A man who unsuccessfully sued Fat Joe and Remy Ma over allegations that he helped create the 2016 hit “All the Way Up” is now heading to a federal appeals court in an effort to revive his lawsuit.
Eric Elliott claims he co-authored the song and has been cheated out of proper compensation and ownership rights, but a federal judge ruled last month that there was “no dispute” that Fat Joe had already paid him for his alleged contributions to the song.
On Friday, Elliott signaled that the battle isn’t over just yet. He filed a notice that he will appeal the ruling to the U.S. Court of Appeals for the Second Circuit, a process that could take more than a year. His specific arguments are not yet available, but will be filed in court in the coming months.
Elliott is represented in the case and on the upcoming appeal by Francis Malofiy of Francis Alexander LLC, an attorney who gained notoriety for representing a man who unsuccessfully accused Led Zeppelin of stealing “Stairway To Heaven” from an earlier song.
Released on March 2, 2016, by Fat Joe and Remy Ma featuring French Montana and Infared, “All the Way Up” was a top 10 hit on Billboard’s Hot R&B/Hip-Hop Songs chart and peaked at No. 27 on the Billboard Hot 100.
Elliott – who uses the stage name Fly Havana – sued in 2019, claiming he had co-created the song in late 2015 during a studio session with Infared, who then took the unfinished track and added contributions by Fat Joe, Remy Ma and French Montana.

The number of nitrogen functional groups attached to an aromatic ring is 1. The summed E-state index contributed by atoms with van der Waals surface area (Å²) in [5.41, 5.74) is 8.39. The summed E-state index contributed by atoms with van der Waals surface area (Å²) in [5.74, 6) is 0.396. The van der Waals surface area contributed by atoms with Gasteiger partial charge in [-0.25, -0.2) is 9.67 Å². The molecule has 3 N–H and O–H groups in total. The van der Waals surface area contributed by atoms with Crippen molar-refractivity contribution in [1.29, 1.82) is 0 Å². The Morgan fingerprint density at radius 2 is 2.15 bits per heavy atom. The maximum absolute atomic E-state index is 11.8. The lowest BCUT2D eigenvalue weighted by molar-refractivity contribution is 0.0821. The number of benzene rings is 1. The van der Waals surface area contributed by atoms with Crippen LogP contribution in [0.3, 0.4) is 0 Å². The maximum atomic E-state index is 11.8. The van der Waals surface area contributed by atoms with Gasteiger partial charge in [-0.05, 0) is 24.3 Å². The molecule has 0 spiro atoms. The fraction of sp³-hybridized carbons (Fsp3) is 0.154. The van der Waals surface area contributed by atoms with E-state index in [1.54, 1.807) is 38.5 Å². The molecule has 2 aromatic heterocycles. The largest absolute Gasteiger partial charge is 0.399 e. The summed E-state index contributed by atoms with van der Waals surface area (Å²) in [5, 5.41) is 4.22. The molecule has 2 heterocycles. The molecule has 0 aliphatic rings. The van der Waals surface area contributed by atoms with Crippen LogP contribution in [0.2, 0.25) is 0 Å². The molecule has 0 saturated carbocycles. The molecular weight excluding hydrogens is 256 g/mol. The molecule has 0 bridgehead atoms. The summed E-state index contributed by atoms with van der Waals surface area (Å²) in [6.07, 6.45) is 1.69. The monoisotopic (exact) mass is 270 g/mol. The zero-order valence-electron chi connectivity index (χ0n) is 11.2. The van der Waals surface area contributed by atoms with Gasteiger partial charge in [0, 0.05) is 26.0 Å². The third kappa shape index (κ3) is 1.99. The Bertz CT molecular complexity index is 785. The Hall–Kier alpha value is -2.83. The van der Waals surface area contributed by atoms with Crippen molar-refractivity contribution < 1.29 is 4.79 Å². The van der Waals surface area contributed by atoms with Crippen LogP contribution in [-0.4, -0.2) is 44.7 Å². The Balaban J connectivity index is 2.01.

When he later demanded credit, Elliott said he was told to meet Fat Joe at a Miami IHOP, where he was offered $5,000 and pressured to sign a document. He said he eventually did so, because he felt intimidated by the rapper’s “reputation on the street” and because Fat Joe assured him he would receive more compensation later.
“Mr. Elliott had no idea that Fat Joe had told him a series of lies calculated to deceive Plaintiff, designed to relax his vigilance, and lull him in to a false sense of security,” he wrote at the time. “He would never have taken the $5,000 or signed any document had he any inkling he was being double crossed.”
But in a ruling on Jan. 5, U.S. District Judge Naomi Reice Buchwald ruled that it did not matter why hwe had signed the contract, nor that he had later become unhappy with the sum he received.
“Elliott’s retrospective frustration at the amount of money notwithstanding, there is no dispute that Elliott signed the contract, assigning his rights to the song, while simultaneously receiving the $5,000 check from Fat Joe in exchange,” the judge wrote.
In addition to Fat Joe and Remy Ma – real names Joseph Anthony Cartagena and Reminisce Smith Mackie – the lawsuit also named a slew of other individual defendants, including French Montana (Karim Kharbouch), Infared (Shandel Green) and various entities involved in the song, including Warner/Chappell Music Inc.
The defendants are represented by Eleanor Lackman and other attorneys from Mitchell Silberberg & Knupp LLP.